Top Morgan staff face axe

Deutsche Bank to insist on heads rolling at fund management subsidiary after internal audit
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The Independent Online
Deutsche Bank is preparing to wield the axe among senior executives at Morgan Grenfell Asset Management, the fund management subsidiary whose European funds are being investigated for fraud.

The Germans have singled out Keith Percy, chief executive of MGAM, and Glyn Owen, chief investment officer for particular attention. The role of Mike Wheatley, compliance director for the fund management business is also being scrutinised. Michael Dobson, chief executive of Deutsche Morgan Grenfell, the investment banking business is not regarded by German exceutives as a candidate for dismissal.

No action will be taken until an exhaustive internal audit is completed early next month. However, Deutsche Bank executives are determined to demonstrate how seriously they are taking the problems at MGAM. They are not prepared to indulge in any buck passing and will insist on heads rolling irrespective of any mitigating circumstances.

Peter Young, the suspended manager of two of the funds at the heart of the affair, reported directly to Mr Owen, who in turn reported to Percy.

Mr Young has had his assets frozen and his passport has been seized while investigations designed to unravel the complex web of investments he had devised is unravelled.

Mr Percy said yesterday that he would not be resigning and that he would await the outcome of the internal investigations. Meanwhile, he is taking on personal responsibility for oversight of the three European funds, which are now being managed by two of MGAM's most seasoned executives.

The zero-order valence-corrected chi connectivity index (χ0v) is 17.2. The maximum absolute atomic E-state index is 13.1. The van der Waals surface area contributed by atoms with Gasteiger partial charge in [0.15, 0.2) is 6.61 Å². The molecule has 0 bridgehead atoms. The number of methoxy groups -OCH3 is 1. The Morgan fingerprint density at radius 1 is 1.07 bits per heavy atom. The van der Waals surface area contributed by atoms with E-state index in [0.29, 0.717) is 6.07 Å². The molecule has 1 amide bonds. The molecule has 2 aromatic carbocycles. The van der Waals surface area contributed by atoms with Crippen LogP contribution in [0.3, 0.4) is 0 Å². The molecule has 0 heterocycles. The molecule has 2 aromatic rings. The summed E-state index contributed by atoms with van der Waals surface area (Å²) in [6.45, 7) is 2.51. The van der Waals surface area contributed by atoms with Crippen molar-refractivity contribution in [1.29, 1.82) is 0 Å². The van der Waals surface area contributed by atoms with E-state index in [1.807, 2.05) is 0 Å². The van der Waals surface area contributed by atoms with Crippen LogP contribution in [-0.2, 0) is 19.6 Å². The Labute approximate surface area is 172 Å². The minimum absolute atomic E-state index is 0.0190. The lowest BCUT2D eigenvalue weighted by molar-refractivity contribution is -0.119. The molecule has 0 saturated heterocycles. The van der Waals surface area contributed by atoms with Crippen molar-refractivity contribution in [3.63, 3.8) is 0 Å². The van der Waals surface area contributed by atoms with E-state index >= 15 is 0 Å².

Mr Percy is one of the industry's most respected figures. Initial findings of the internal inquiry suggest he was an innocent victim of Mr Young's disobedience and deception. However, Deutsche Bank is determined to restore its good name and is prepared to take robust action in order to ensure there is no question of a whitewash.

Responsibility for overall internal regulation of the fund management business will be transferred from London to Frankfurt. Deutsche Bank is also prepared to shift other areas of responsibility and will overhaul all its procedures to reflect the findings of the internal report.

Repercussions from the Morgan Grenfell unit trust affair could also spread across the industry. Pressure is already mounting for a review of existing investor protection schemes, including the provision of a "regulatory health warning".

One aspect highlighted by the affair is the entire business of investing in European markets itself. No investors have lost money, after Deutsche Bank, the parent company of Morgan Grenfell Asset Management, pumped pounds 180m into the funds to ensure losses were covered.

However, many of the obscure unlisted companies in which Mr Young invested were notable for the low quality of regulation and disclosure of their parent markets. In financial circles, European markets are themselves a by-word in irregular practices, and poor disclosure.

Last week, the Italian Olivetti group seemed on the brink of collapse after its board appeared to have deliberately covered up the full extent of its losses. Many of the investors are supposedly sophisticated UK institutions.

Germany only recently introduced its first provisions against insider trading. Front-running, the practice whereby a stockbroker can offer shares exclusively to one institution, knowing the price will then rise, and profiting from its remaining holding, remains legal in other European countries.

Guy Knight, marketing director of ShareLink, a "no-frills" private clients stockbroker, said a regulatory health warning for other European markets would be useful for many private clients.